Seldom does a western Montana prep garner the kind of attention Luke Entzel is drawing from NCAA Division I heavyweights.
You may remember the name Entzel. Six weeks ago the Missoula Big Sky senior knocked a hole in the ceiling of Montana high school wrestling, finishing off a perfect season at 170 pounds with a third straight state championship.
His closest match was a 14-1 major decision. Now he’s breathing rarefied air.
Over the past few weeks Luke has tried on for size two mat programs that finished in the top eight of the USA Today/NWCA Coaches’ poll. Then besides being recruited by No. 4 Minnesota and No. 8 Iowa State, nationally-ranked Purdue showed him around town and nationally-ranked Oregon State is wowing him this weekend.
“At first it was kind of like, ‘Wow, is this really happening?’” Entzel said. “Just to get out and take in these D-I programs is an awesome experience. You’re meeting guys that you follow in college wrestling. You meet big-name coaches. To be a part of that shows the hard work I put in pays off.”
In between college visits, Entzel has been wrestling in high school showcase meets. He competed in a Virginia all-star event recently and this week will head to the hallowed wrestling state of Iowa for Saturday’s High School Dream Team Classic Dual Meet.
The event pits Entzel’s Team USA against Team Iowa in front of what promises to be a jam-packed gym in wrestling-hungry Independence. Entzel will battle Jacob Holschlag of La Porte City, Iowa. Holschlag was recruited by second-ranked Iowa but verbally committed to the University of Northern Iowa.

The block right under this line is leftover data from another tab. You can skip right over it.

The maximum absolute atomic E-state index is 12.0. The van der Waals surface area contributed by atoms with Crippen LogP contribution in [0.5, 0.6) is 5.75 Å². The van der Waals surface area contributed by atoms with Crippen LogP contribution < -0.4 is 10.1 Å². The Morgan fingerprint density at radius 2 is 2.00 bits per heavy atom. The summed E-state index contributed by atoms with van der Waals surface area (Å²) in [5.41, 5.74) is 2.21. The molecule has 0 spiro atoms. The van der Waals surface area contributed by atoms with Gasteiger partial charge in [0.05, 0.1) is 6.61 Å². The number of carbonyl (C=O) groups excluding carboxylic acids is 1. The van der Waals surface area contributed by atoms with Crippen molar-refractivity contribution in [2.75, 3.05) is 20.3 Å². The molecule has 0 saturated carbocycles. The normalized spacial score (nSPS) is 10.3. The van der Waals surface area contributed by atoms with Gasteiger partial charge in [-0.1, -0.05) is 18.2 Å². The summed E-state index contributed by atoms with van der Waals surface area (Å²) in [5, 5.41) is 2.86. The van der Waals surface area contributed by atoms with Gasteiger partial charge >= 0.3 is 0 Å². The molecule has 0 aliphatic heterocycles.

“It’s a great opportunity to be able to wrestle a top-notch guy that’s been recruited by big-name schools,” Entzel said. “It’s going to be a fun experience.”
Whether you like or even understand wrestling, you’d like Luke Entzel. Over the past few weeks he’s met a lot of interesting characters with varying degrees of modesty. He’s holding out for a fit that best suits his down-to-earth Montana personality.
“They all have really nice stuff -- all the resources they have for a student-athlete are really nice,” he said. “For me it’s how I feel around the guys, how I feel around the coaches, the feel of the town and the campus.
“And really a big part of it is seeing what the wrestlers do in their off time and how I feel around them. It’s really interesting how different the personalities of all the guys are.”
Wrestling in college is a way of life. From dietary discipline to off-season workouts focusing on strength, cardio and technique training, it’s a 12-month gig. Some guys are so proud of their wrestling they choose not to treat a preventable condition called cauliflower ear, wearing their disfigured extremity as a badge of honor.
All Entzel knows for sure right now is his limits are about to be tested. Fortunately he heads to college with a work ethic that has served him well on the mat and in the classroom.
“It’s going to take some adjustment to get to the level where I can compete, definitely,” predicted the senior, who will wrestle at either 174 or 184 pounds. “People are spending time year-around, training twice a day.
“You’re not going to get away with pulling moves that you can in the high school room just because you’re a little stronger.”
Lanny Bryant, who has coached prep wrestling on and off for 53 years and mentored Entzel at Big Sky, says Luke is by far the best wrestler he has ever coached. My hunch is we’re going to find out exactly why when Entzel takes the mat in college.